Pine cone on a step at Glen Eyrie - Colorado Springs, CO

Clinging to God when life changes

Life changes. That’s just an understood rule. Life never stops moving. People come. People go. They get married. They get divorced or maybe they stay together and move on. Relationships form and end, and even if friendships last an extended time, they don’t look the same that they did when they started. Change is a part of life. We live in a state of constant flux. Nothing ever stays the same. … except God, of course. That’s what’s nice about being a Christian. Even if the whole world is spinning out of control, you can cling to God and know that you won’t lose your footing.

I’m teetering on the edge of some pretty big changes myself. Nothing bad. A lot of exciting things, really. But I don’t like change. I’m okay with it because I understand it’s necessary, but even though I recognize its usefulness, that doesn’t mean I have to embrace it with dry eyes.

So I got to wondering how we’re supposed to handle necessary change. And I’m sure there are a lot of places in Scripture to look, but the first passage that came to mind was today’s verse.

Pine cone on a step at Glen Eyrie - Colorado Springs, CO

Pine cone on a step at Glen Eyrie – Colorado Springs, CO

Today’s verse is Ruth 1:14.

And again they wept together, and Orpah kissed her mother-in-law good-bye. But Ruth clung tightly to Naomi.

I love the story of Ruth. Ruth, herself, is just a wonderful woman, and I can’t wait to meet her.

Let me give you a little background briefly. Ruth was from Moab, one of the countries opposed to Israel. This all happened during the time of the Judges, before Israel had a king (other than God). A man took his wife (Naomi) and sons and went to live in Moab because of a famine in Israel; the sons took wives, Ruth and Orpah.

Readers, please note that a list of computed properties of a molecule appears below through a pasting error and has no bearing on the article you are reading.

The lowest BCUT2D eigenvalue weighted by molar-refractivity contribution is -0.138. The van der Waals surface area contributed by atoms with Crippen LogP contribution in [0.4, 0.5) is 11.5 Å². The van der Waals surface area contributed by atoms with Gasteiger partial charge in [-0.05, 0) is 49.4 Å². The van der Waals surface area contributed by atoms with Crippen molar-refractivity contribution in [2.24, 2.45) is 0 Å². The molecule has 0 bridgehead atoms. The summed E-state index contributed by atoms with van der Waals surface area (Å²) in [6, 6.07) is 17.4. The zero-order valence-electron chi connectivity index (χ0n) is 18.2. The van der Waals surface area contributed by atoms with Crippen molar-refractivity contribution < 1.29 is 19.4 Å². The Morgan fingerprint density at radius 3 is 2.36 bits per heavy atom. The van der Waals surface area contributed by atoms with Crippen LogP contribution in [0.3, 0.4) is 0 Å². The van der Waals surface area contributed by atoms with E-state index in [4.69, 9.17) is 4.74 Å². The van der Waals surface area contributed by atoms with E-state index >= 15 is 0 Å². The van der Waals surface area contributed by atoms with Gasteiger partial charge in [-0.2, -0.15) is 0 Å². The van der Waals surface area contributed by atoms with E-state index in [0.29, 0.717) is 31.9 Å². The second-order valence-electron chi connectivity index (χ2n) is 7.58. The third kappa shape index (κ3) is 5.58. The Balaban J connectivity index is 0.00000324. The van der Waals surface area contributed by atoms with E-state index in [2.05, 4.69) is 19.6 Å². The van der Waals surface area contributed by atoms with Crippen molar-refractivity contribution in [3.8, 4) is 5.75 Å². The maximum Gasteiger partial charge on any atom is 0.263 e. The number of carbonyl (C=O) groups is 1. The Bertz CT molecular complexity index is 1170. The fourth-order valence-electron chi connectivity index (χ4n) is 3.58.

Then, the man died, leaving Naomi a widow. And then the sons died, leaving Naomi childless and Ruth and Orpah without husbands. Naomi decided to go back to her home, a little town called Bethlehem, and at first both Orpah and Ruth went with her. But after Naomi kept insisting that they should stay in their own country, Orpah went home. But Ruth clung to Naomi.

If you know the story, you know how that ends up, how Ruth takes care of Naomi and how Ruth eventually marries a man named Boaz and becomes a one of David’s ancestors, which means she is part of Jesus’ family tree. If you don’t know the story, read it; it’s short and wonderful and worth it.

There are lots of things to focus on in the story of Ruth, but right now I just wanted to focus on Ruth’s reaction. Because she had lost everything. She had turned her back on her own people (even though they were evil, it was the culture she was born into) and given up her old life to marry Naomi’s son. But Naomi’s son died, and that meant Ruth had no means of provision for herself or for her future.

That’s a big change. From one day to the next, Ruth went from security to acute loss.

I think people often demonize Orpah because she went back to Moab. But of course she went back.  She went back to what she knew. She went back to her family and her friends and the culture she had grown up with. She was comfortable there. I don’t blame her. It’s easy to go back to what you’re used to when your life changes so drastically you don’t know who you are anymore.

But Ruth is an exception. She didn’t go back. She clung to Naomi, and that really stuck with me today.

Why?

Even throughout this first chapter, it’s easy to see that Naomi is pretty bitter. She’s sad and overwhelmed with grief at the loss of her husband and her sons, and she really thinks her life is over. So why would Ruth subject herself to that kind of relationship?

Well, Ruth loved Naomi. Naomi was a godly woman. And even thought Naomi was in the darkest part of her life, she was still clinging to God. She hadn’t given up on God.

I’m sure Ruth knew there was something different about her husband’s family when she married into them. And when Ruth’s life changed drastically, she didn’t flee back to the life she knew, she clung to the new hope she had found in God.

Change is a part of living. Everything changes. Some change is good; some change isn’t so good. But change comes around no matter how much we try to avoid it or stop it. And when that happens, we have a choice. We can put on the brakes and retreat to the corner where we’re comfortable, or we can give the accelerator to God and hold on as we plunge ahead into the unknown.

Ruth clung to God and held on tight when He led her through challenges and circumstances that she didn’t understand. But when He was done, she had a place to belong and a place in history, and even though this all happened thousands and thousands of years ago, people still know her name.

Going back is comfortable but you won’t accomplish anything great. And I guess, if you’re okay with that, go for it. But don’t be so willing to give up the awesome plan God has for you just because you’re afraid of what you can’t predict.

 

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